Those don’t look like they are coming true any time soon. Figures from Indian IT association Nasscom show that the new digital areas crossed the $50 billion revenue milestone last fiscal. That’s more than a quarter of the total revenue of $191 billion. For some of the leading companies, it’s even higher. For TCS, Infosys and Wipro, digital accounted for 33%, 42% and 41% respectively of their overall revenues for the same fiscal year.
Firms define digital differently, so these numbers are not strictly comparable. But they are nonetheless an indication of the amount of progress made. Nasscom started breaking out digital from 2012 and in that year, digital was merely 4% of the sector’s revenue. In 2015-16, it was estimated at $16 billion to $20 billion, or 11%-14% of overall IT services revenue.
Phil Fersht, CEO of IT consulting firm HfS Research, said Indian IT companies have created a significant “permission to play” through years of relationship and development of trust. “Today, many of the Indian IT firms are genuine alternatives to the traditional integration firms such as Deloitte and IBM to perform high-level digital work, a lot higher up the value stack when compared to five years ago,” he says.
The secret sauce, he believes, lies in their sheer tenacity, love of technology, and rampant entrepreneurship. “I credit Indian IT talent with a marked improvement in learning new programming languages and becoming strong at mastering low-code software, such as RPA, Salesforce and Pega.”
Nirmalya Kumar, Lee Kong Chian professor of marketing at Singapore Management University, said starting around 2010, the Indian IT industry had realised that they needed to change as their customers were transforming into digital enterprises. Instead of back office services for maintenance and support of legacy IT infrastructure, clients needed to ramp up dramatically their budgets to the front end problem of digitally connecting with customers through websites and apps. “Client focus had shifted to revenues and customer experience, which meant going digital had become a boardroom imperative,” he said. And for Indian IT, to make the transformation, digital talent was the constraint, not budgets.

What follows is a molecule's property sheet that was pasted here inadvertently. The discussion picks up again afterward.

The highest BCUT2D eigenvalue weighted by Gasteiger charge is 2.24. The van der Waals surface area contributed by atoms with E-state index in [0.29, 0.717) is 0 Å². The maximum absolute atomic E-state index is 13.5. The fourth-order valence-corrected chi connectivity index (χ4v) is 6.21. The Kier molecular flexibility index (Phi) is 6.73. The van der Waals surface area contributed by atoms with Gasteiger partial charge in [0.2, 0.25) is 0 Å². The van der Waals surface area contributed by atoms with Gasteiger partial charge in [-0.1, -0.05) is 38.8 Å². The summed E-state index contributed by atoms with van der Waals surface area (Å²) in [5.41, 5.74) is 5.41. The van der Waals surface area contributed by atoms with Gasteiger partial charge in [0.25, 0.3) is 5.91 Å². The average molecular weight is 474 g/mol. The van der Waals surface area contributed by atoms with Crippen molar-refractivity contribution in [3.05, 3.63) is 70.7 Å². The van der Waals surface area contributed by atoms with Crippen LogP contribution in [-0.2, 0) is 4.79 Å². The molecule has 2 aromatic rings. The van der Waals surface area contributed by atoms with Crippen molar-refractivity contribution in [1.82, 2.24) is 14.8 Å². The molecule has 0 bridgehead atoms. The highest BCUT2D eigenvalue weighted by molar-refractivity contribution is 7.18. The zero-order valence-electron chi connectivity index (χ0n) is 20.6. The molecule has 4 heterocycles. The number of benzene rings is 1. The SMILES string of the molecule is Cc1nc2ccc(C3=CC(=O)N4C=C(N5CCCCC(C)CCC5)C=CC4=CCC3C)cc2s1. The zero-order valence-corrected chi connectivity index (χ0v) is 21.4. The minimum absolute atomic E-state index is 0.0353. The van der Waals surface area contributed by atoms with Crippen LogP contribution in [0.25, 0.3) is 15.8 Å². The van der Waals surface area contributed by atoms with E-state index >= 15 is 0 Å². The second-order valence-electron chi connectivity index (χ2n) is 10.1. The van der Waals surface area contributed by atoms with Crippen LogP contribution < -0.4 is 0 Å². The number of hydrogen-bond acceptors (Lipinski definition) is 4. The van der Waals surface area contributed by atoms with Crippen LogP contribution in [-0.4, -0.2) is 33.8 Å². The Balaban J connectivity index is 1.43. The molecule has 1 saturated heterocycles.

Moshe Katri, MD at Wedbush Securities, says during the past three-four years, Indian IT companies have aggressively invested in retraining employees in new digital technologies, recruiting onsite employees with knowledge especially in newer technologies, refreshing salesforces with a focus on digital and cross-selling digital-based projects into their existing legacy client base.
Vivek Wadhwa, distinguished fellow at Carnegie Mellon University’s college of engineering at Silicon Valley, was among those who were pessimistic about Indian IT. Today, he says if India’s IT industry had not woken up and reinvented itself, it would be in free fall. “But it did wake up from its slumber and launch a series of new initiatives in new industries,” he says.
In an upcoming book, Wadhwa talks about how companies that understand exponential curves can dominate the future and how legacy firms have an advantage over energetic startups and “big equals slow and stodgy” is a myth. “It takes a lot of effort to get them to move, as it did for Indian IT, but when they do, they can move mountains,” he said.